Well, today was busy. First I went to a Samsung product showing in Melbourne, and then a Philips one in Canberra. Both Samsung and Philips have some interesting new technology to enhance black levels in LCD TVs, and the new Philips LCD TVs add a further enhancement, in the form of LCD backlights that scan the picture at 75 hertz, only highlighting the pixels during the time that the pixel setting has settled, effectively reducing the pixel response time for markedly improved coherence on moving images.
But the really excting thing at the Philips launch was its new DVDR9000H DVD recorder. It, and the next model down, feature HDMI outputs (with video upscaling). What really distinguishes this model is that it has a standard definition digital TV tuner built in. If I’m not mistaken, this will be the first consumer DVD recorder so equipped.
If all goes well, that ought to give a significantly better picture quality in your recordings, even compared to using an SD box plugged into an existing DVD recorder.
This unit is pricy, with the initial RRP set at $1,699 for the June 2006 release. But for that, you also get 400GB hard disk, Philips’ unique innovative buffering system that allows you to rewind live TV, and of course the HDMI output. It also supports DVD-R/-RW discs, in addition to the company’s preferred DVD+R/+RW, plus DVD+R DL for longer recordings.
I’ve put some questions to Philips about the unit to satisfy a few concerns and hopes I have:
- will the broadcast bitrate be altered when the digital TV signal is recorded on the hard disk, or will it be recompressed to whatever the setting of the DVD recorder is (M1, M2, M2+ etc)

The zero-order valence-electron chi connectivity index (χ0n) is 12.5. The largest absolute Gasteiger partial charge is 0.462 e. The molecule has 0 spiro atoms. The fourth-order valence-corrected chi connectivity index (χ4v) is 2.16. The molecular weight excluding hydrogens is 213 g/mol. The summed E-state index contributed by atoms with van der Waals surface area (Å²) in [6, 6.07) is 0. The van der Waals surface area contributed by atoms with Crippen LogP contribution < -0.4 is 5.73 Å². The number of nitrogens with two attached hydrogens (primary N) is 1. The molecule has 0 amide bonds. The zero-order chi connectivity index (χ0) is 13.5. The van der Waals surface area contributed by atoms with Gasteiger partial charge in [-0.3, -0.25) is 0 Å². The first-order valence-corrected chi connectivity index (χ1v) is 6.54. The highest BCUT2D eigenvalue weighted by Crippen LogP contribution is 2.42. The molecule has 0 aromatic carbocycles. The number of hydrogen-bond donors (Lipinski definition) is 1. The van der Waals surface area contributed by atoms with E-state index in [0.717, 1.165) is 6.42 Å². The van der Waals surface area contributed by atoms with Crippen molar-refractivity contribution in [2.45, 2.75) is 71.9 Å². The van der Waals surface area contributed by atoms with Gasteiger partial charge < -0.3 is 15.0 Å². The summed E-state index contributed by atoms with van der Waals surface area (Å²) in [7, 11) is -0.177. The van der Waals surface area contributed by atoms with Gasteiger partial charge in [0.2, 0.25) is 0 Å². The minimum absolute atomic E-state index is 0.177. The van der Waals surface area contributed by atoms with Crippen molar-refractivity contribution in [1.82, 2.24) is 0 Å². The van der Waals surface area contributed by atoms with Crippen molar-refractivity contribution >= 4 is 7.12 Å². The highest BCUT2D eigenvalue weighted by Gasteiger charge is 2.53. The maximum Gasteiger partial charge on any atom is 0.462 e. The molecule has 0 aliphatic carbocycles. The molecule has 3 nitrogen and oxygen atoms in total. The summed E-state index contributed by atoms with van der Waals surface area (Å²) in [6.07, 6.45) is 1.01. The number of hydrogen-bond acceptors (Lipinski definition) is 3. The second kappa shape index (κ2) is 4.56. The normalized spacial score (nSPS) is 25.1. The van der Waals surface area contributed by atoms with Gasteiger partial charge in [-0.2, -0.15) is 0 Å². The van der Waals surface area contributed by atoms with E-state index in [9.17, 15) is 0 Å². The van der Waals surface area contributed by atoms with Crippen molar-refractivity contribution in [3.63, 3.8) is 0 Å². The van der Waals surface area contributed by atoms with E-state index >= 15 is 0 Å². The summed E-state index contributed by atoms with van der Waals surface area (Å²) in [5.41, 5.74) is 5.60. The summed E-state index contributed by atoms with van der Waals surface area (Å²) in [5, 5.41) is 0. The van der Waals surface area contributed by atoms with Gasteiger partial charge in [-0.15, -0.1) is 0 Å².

- if the former, will there be an option to change the recording time to allow it to fit on a DVD+R/RW if required?
- given that digital TV in Australia is broadcast in widescreen format, will titles burnt to DVD+R be flagged as being in 16:9 format in a manner that regular DVD players will recognise?
- a peculiar virtue of Philips DVD recorders in the past has been their ability, when fed via the IEEE1394 input from a digital video camera, to include the video’s time stamp in the DVD’s subtitle stream. Since most digital TV shows also include subtitles, will the DVDR9000H extract these and place them in the DVD’s subtitle steam?
- what will happen to the audio stream? Most SD stations in Australia broadcast only with MPEG2 audio. Will this be converted to Dolby Digital or left as MPEG2? Some stations (ABC primarily) also broadcast with a secondary Dolby Digital 2.0 audio stream. Will this be used? They can, I think, optionally provide Dolby Digital 5.1. Will this be captured by the unit and burnt on subsequent DVDs?
- does the video upscaling via HDMI also support 720p, or only 1080i? And can it be switched off, to output at 576i, Or operate in progessive mode to 576p?
I’ll let you know the answers when I get them. In the meantime, the Philips spec sheet says that the DVDR9000H can ‘[r]ecord more than 650 hours of TV on the 400GB hard disk’. Since the best you can get from the broadcasts in my area at the original bit rate is 250 hours, this suggests that there is at least the capability of changing the recording time (and thereby lowering quality). I do hope that there is also an ‘original’ mode, to leave the video quality unaltered.
Reading the spec sheet further, I see that the answer to ‘5’ may be provided:
Digital 5.1-channel recording lets you capture – along with the video – the original sound from digital multichannel sources such as satellite receivers to store it on DVD. The DVD Recorder can record transparently the sound fed to the digital audio input, such as Dolby Digital, DTS or MPEG Multichannel.
I wonder if it records all of them?
UPDATE (Wednesday, 24 May 2006, 10:43 am): My brother informs me that the Philips DVD recorder buffering system isn’t unique at all (corrected above), but is also used in some low cost hard disk DVD recorders such as ‘MTV’ and ‘Kross’. These use DVD+R/+RW as their staple, so I imagine they’ve picked up some technology from Philips. Or maybe not.